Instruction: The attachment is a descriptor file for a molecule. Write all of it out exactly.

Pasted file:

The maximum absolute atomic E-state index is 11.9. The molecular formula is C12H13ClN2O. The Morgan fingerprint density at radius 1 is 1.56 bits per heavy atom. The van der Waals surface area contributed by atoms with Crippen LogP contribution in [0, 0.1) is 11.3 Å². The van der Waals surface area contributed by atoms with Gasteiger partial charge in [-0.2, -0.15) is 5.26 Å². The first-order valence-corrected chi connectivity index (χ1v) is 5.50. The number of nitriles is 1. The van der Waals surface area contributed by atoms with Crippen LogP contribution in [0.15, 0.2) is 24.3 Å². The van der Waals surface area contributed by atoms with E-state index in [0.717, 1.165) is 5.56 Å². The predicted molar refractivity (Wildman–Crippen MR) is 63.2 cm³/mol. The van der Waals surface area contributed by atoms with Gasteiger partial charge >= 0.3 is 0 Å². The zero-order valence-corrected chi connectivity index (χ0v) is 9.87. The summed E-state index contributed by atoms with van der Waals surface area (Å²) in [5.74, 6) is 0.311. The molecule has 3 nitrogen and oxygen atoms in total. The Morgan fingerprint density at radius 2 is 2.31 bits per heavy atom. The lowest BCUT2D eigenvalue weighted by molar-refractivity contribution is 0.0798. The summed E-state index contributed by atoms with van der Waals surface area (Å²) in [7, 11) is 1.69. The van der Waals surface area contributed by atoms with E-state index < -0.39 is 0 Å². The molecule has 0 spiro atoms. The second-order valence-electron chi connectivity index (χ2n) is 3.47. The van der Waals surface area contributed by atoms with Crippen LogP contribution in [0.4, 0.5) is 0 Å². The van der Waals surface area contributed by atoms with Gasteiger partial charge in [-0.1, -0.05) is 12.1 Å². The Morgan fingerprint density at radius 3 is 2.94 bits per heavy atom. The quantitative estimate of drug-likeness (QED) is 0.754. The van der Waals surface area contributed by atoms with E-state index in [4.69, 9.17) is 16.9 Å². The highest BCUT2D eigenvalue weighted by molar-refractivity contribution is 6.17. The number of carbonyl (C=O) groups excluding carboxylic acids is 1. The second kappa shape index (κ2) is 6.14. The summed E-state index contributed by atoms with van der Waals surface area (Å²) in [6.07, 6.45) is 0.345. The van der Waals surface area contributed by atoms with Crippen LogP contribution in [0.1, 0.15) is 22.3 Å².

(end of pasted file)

The maximum absolute atomic E-state index is 11.9. The molecular formula is C12H13ClN2O. The Morgan fingerprint density at radius 1 is 1.56 bits per heavy atom. The van der Waals surface area contributed by atoms with Crippen LogP contribution in [0, 0.1) is 11.3 Å². The van der Waals surface area contributed by atoms with Gasteiger partial charge in [-0.2, -0.15) is 5.26 Å². The first-order valence-corrected chi connectivity index (χ1v) is 5.50. The number of nitriles is 1. The van der Waals surface area contributed by atoms with Crippen LogP contribution in [0.15, 0.2) is 24.3 Å². The van der Waals surface area contributed by atoms with E-state index in [0.717, 1.165) is 5.56 Å². The predicted molar refractivity (Wildman–Crippen MR) is 63.2 cm³/mol. The van der Waals surface area contributed by atoms with Gasteiger partial charge >= 0.3 is 0 Å². The zero-order valence-corrected chi connectivity index (χ0v) is 9.87. The summed E-state index contributed by atoms with van der Waals surface area (Å²) in [5.74, 6) is 0.311. The molecule has 3 nitrogen and oxygen atoms in total. The Morgan fingerprint density at radius 2 is 2.31 bits per heavy atom. The lowest BCUT2D eigenvalue weighted by molar-refractivity contribution is 0.0798. The summed E-state index contributed by atoms with van der Waals surface area (Å²) in [7, 11) is 1.69. The van der Waals surface area contributed by atoms with E-state index < -0.39 is 0 Å². The molecule has 0 spiro atoms. The second-order valence-electron chi connectivity index (χ2n) is 3.47. The van der Waals surface area contributed by atoms with Crippen LogP contribution in [0.4, 0.5) is 0 Å². The van der Waals surface area contributed by atoms with Gasteiger partial charge in [-0.1, -0.05) is 12.1 Å². The Morgan fingerprint density at radius 3 is 2.94 bits per heavy atom. The quantitative estimate of drug-likeness (QED) is 0.754. The van der Waals surface area contributed by atoms with E-state index in [4.69, 9.17) is 16.9 Å². The highest BCUT2D eigenvalue weighted by molar-refractivity contribution is 6.17. The number of carbonyl (C=O) groups excluding carboxylic acids is 1. The second kappa shape index (κ2) is 6.14. The summed E-state index contributed by atoms with van der Waals surface area (Å²) in [6.07, 6.45) is 0.345. The van der Waals surface area contributed by atoms with Crippen LogP contribution in [0.1, 0.15) is 22.3 Å².